A day before Uber’s expected stock market debut, Supervisor Gordon Mar announced he had the votes to place a corporate tax increase on stock-based compensation on the November ballot.
At a rally outside of City Hall Thursday, the District 4 supervisor said he had at least seven votes backing the measure on the 11-member Board of Supervisors, ending speculation on whether he could secure six needed to place the measure on the ballot.
His announcement squarely targeted Uber, which is set to make its initial public offering Friday.
“Tomorrow Uber will open for its first day of trading on the stock exchange in the largest IPO since Facebook,” Mar said. “Today we are taking action.”
Mar previously announced April 24 he would introduce the measure, which will raise the employer payroll tax on stock-based compensation from the current .38 percent to 1.5 percent, which was the rate prior to 2012. He officially introduced it for the Nov. 5 ballot on Tuesday.
Members of the board who have signed on to the measure include board president Norman Yee along with Supervisors Matt Haney, Hillary Ronen, Shamann Walton, Sandra Lee Fewer and Rafael Mandelman.
The tax would apply to any business with stock-based compensation, but would have the most impact on tech companies who go public like Uber, Mar said. Twitter, for example, enjoyed a tax break on stock-based compensation, which city officials have estimated saved the company about $40 million in the two years after it went public in 2013.
But the San Francisco Chamber of Commerce criticized Mar for characterizing the proposal as an “IPO” tax and warned of impacts to the local economy.
“This is not an IPO tax. This tax applies to all stock-based compensation – extending far beyond the tech industry,” the chamber said in a statement. “We are shocked and disappointed that this tax proposal is radically more expansive than what Supervisor Mar claimed it was for weeks, and are unsure whether members of the Board of Supervisors who are supporting this initiative truly understand how many businesses it will impact.”
Mar said that city tax policies intended to encourage the tech industry to grow, such as Twitter’s tax break, were overly generous. He argued that since The City is experiencing adverse impacts from the flourishing economy in which the tech industry has played a role, companies like Uber should pay more to offset some of the challenges like affordable housing.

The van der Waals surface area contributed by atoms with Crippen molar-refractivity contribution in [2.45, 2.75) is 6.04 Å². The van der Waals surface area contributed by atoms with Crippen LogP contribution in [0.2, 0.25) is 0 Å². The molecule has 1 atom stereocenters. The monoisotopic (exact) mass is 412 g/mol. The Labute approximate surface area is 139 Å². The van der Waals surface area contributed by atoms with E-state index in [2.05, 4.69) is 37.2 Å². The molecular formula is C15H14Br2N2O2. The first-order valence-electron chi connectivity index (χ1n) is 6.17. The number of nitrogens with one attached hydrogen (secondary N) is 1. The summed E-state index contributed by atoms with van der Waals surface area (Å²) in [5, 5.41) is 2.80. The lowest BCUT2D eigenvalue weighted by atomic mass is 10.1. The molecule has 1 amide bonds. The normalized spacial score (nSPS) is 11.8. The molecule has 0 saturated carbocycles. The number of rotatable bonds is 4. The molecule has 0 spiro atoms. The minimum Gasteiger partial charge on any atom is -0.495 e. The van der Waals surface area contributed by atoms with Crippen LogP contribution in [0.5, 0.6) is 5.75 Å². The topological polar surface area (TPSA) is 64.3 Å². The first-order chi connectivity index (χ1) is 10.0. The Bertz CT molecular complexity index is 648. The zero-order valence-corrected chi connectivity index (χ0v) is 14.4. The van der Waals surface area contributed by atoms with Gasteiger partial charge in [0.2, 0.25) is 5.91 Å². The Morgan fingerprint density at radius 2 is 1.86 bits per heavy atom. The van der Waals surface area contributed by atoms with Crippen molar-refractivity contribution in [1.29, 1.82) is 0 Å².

Jennifer Stojkovic, a spokesperson for sf.citi, a group that represents the interests of tech companies in San Francisco, said they haven’t taken a position on the measure at this time, but noted they too would like to address the challenges facing San Francisco. The question with the tax measure, she said, is its “effectiveness” in addressing them as well as how the money is spent. “We want to dive in and look at what the spending will actually go toward,” she said.
Conversations between Mar and sf.citi are ongoing.
Asked to address concerns the tax might prompt tech companies to locate elsewhere, existing ones to leave or slow down the economy, Mar said, “We are talking about a very small tax being paid by very large wealthy corporations and it is very specific just to stock compensation. I don’t think it will have that impact.” He added, “We are now one of the centers of the tech industry and the companies want to be here.”
The board has until late July to vote to place it on the ballot. The Board of Supervisors Rules Committee will first hold a hearing on the proposal next month.
It would join another expected tax measure on the ballot, a $500 million affordable housing bond. Mar said that the housing bond amount is “not nearly enough” to address the “the scale of the affordable housing crisis.”
“So there is a need for more revenue and there is a very strong case to be made that the tech sector that’s been granted tax breaks over the past decade should now start paying their fair share to mitigate the impacts of their success on everybody else in the city,” Mar said.
It would take a two-thirds by voters to adopt the tax.
The tax is expected to raise between $100 million and $200 million annually, which would go into a “shared prosperity” fund for programs for affordable housing, low and moderate-income workers, small businesses and youth and family services. Companies must pay the tax when employees who receive stocks as part of their compensation decide to cash them in.